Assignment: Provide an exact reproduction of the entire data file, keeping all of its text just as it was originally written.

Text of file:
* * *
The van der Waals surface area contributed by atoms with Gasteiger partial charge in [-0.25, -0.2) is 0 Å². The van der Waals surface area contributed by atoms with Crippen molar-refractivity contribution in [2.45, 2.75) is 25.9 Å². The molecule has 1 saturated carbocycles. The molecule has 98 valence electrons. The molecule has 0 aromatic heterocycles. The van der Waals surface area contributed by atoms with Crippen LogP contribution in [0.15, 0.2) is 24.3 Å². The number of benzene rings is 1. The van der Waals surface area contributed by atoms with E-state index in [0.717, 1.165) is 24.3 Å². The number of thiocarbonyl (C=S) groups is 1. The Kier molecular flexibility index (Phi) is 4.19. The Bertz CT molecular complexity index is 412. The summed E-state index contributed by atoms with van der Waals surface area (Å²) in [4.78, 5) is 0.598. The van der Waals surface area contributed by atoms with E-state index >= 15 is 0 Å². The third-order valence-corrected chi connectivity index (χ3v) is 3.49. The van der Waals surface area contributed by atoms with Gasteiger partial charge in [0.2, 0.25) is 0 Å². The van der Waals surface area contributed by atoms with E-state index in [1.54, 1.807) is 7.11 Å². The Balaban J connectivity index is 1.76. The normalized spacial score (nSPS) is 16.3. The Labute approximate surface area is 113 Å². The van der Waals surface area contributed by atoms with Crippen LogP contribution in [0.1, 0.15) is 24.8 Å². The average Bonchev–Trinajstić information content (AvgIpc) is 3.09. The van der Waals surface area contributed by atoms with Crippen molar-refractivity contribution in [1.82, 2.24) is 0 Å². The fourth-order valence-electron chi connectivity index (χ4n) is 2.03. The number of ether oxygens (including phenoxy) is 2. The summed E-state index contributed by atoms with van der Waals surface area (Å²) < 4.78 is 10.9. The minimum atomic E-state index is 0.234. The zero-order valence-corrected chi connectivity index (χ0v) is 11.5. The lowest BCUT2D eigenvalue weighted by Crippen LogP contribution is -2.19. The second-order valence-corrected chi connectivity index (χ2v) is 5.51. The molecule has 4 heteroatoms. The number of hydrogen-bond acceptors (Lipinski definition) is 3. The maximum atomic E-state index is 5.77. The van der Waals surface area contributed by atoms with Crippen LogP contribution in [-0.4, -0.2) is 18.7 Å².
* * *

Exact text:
The van der Waals surface area contributed by atoms with Gasteiger partial charge in [-0.25, -0.2) is 0 Å². The van der Waals surface area contributed by atoms with Crippen molar-refractivity contribution in [2.45, 2.75) is 25.9 Å². The molecule has 1 saturated carbocycles. The molecule has 98 valence electrons. The molecule has 0 aromatic heterocycles. The van der Waals surface area contributed by atoms with Crippen LogP contribution in [0.15, 0.2) is 24.3 Å². The number of benzene rings is 1. The van der Waals surface area contributed by atoms with E-state index in [0.717, 1.165) is 24.3 Å². The number of thiocarbonyl (C=S) groups is 1. The Kier molecular flexibility index (Phi) is 4.19. The Bertz CT molecular complexity index is 412. The summed E-state index contributed by atoms with van der Waals surface area (Å²) in [4.78, 5) is 0.598. The van der Waals surface area contributed by atoms with E-state index >= 15 is 0 Å². The third-order valence-corrected chi connectivity index (χ3v) is 3.49. The van der Waals surface area contributed by atoms with Gasteiger partial charge in [0.2, 0.25) is 0 Å². The van der Waals surface area contributed by atoms with E-state index in [1.54, 1.807) is 7.11 Å². The Balaban J connectivity index is 1.76. The normalized spacial score (nSPS) is 16.3. The Labute approximate surface area is 113 Å². The van der Waals surface area contributed by atoms with Crippen LogP contribution in [0.1, 0.15) is 24.8 Å². The average Bonchev–Trinajstić information content (AvgIpc) is 3.09. The van der Waals surface area contributed by atoms with Crippen molar-refractivity contribution in [1.82, 2.24) is 0 Å². The fourth-order valence-electron chi connectivity index (χ4n) is 2.03. The number of ether oxygens (including phenoxy) is 2. The summed E-state index contributed by atoms with van der Waals surface area (Å²) < 4.78 is 10.9. The minimum atomic E-state index is 0.234. The zero-order valence-corrected chi connectivity index (χ0v) is 11.5. The lowest BCUT2D eigenvalue weighted by Crippen LogP contribution is -2.19. The second-order valence-corrected chi connectivity index (χ2v) is 5.51. The molecule has 4 heteroatoms. The number of hydrogen-bond acceptors (Lipinski definition) is 3. The maximum atomic E-state index is 5.77. The van der Waals surface area contributed by atoms with Crippen LogP contribution in [-0.4, -0.2) is 18.7 Å².